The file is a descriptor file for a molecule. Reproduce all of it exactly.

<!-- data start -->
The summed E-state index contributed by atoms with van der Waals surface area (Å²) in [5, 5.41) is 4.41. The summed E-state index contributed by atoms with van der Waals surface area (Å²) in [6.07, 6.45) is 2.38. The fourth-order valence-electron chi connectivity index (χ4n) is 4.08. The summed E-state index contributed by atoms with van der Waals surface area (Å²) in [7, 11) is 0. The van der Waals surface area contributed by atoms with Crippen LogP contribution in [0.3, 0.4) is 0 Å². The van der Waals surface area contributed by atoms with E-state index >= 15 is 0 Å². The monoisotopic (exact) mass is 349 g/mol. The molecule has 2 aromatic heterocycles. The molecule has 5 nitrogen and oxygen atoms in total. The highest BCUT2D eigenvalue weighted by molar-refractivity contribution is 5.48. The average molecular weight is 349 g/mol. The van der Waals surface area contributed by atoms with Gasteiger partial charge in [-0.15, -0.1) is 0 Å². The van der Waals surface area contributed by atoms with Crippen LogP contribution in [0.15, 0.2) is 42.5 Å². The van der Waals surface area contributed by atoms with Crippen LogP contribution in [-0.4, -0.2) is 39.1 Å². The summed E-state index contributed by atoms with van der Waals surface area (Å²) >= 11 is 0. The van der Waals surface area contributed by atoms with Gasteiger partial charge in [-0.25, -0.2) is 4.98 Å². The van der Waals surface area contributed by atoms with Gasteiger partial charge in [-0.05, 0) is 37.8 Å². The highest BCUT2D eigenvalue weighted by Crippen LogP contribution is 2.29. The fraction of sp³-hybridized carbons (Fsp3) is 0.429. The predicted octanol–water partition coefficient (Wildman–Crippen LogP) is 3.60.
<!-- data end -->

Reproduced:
The summed E-state index contributed by atoms with van der Waals surface area (Å²) in [5, 5.41) is 4.41. The summed E-state index contributed by atoms with van der Waals surface area (Å²) in [6.07, 6.45) is 2.38. The fourth-order valence-electron chi connectivity index (χ4n) is 4.08. The summed E-state index contributed by atoms with van der Waals surface area (Å²) in [7, 11) is 0. The van der Waals surface area contributed by atoms with Crippen LogP contribution in [0.3, 0.4) is 0 Å². The van der Waals surface area contributed by atoms with E-state index >= 15 is 0 Å². The monoisotopic (exact) mass is 349 g/mol. The molecule has 2 aromatic heterocycles. The molecule has 5 nitrogen and oxygen atoms in total. The highest BCUT2D eigenvalue weighted by molar-refractivity contribution is 5.48. The average molecular weight is 349 g/mol. The van der Waals surface area contributed by atoms with Gasteiger partial charge in [-0.15, -0.1) is 0 Å². The van der Waals surface area contributed by atoms with Crippen LogP contribution in [0.15, 0.2) is 42.5 Å². The van der Waals surface area contributed by atoms with Crippen LogP contribution in [-0.4, -0.2) is 39.1 Å². The summed E-state index contributed by atoms with van der Waals surface area (Å²) >= 11 is 0. The van der Waals surface area contributed by atoms with Gasteiger partial charge in [-0.25, -0.2) is 4.98 Å². The van der Waals surface area contributed by atoms with Gasteiger partial charge in [-0.05, 0) is 37.8 Å². The highest BCUT2D eigenvalue weighted by Crippen LogP contribution is 2.29. The fraction of sp³-hybridized carbons (Fsp3) is 0.429. The predicted octanol–water partition coefficient (Wildman–Crippen LogP) is 3.60.